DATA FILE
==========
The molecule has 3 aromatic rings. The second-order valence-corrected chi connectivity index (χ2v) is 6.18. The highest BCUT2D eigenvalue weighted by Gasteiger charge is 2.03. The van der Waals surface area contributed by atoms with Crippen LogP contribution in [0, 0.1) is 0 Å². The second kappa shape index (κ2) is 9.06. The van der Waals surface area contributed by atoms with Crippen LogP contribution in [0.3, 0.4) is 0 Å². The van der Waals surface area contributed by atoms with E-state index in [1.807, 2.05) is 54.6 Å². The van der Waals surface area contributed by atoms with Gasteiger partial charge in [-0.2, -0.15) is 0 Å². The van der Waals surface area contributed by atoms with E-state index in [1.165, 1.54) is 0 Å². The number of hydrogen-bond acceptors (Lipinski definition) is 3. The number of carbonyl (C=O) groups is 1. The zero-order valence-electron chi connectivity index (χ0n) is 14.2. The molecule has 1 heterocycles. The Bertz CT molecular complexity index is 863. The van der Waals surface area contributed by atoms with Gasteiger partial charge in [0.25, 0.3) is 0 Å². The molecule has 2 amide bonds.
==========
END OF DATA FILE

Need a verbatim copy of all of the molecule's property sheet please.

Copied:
The molecule has 3 aromatic rings. The second-order valence-corrected chi connectivity index (χ2v) is 6.18. The highest BCUT2D eigenvalue weighted by Gasteiger charge is 2.03. The van der Waals surface area contributed by atoms with Crippen LogP contribution in [0, 0.1) is 0 Å². The second kappa shape index (κ2) is 9.06. The van der Waals surface area contributed by atoms with Crippen LogP contribution in [0.3, 0.4) is 0 Å². The van der Waals surface area contributed by atoms with E-state index in [1.807, 2.05) is 54.6 Å². The van der Waals surface area contributed by atoms with Gasteiger partial charge in [-0.2, -0.15) is 0 Å². The van der Waals surface area contributed by atoms with E-state index in [1.165, 1.54) is 0 Å². The number of hydrogen-bond acceptors (Lipinski definition) is 3. The number of carbonyl (C=O) groups is 1. The zero-order valence-electron chi connectivity index (χ0n) is 14.2. The molecule has 1 heterocycles. The Bertz CT molecular complexity index is 863. The van der Waals surface area contributed by atoms with Gasteiger partial charge in [0.25, 0.3) is 0 Å². The molecule has 2 amide bonds.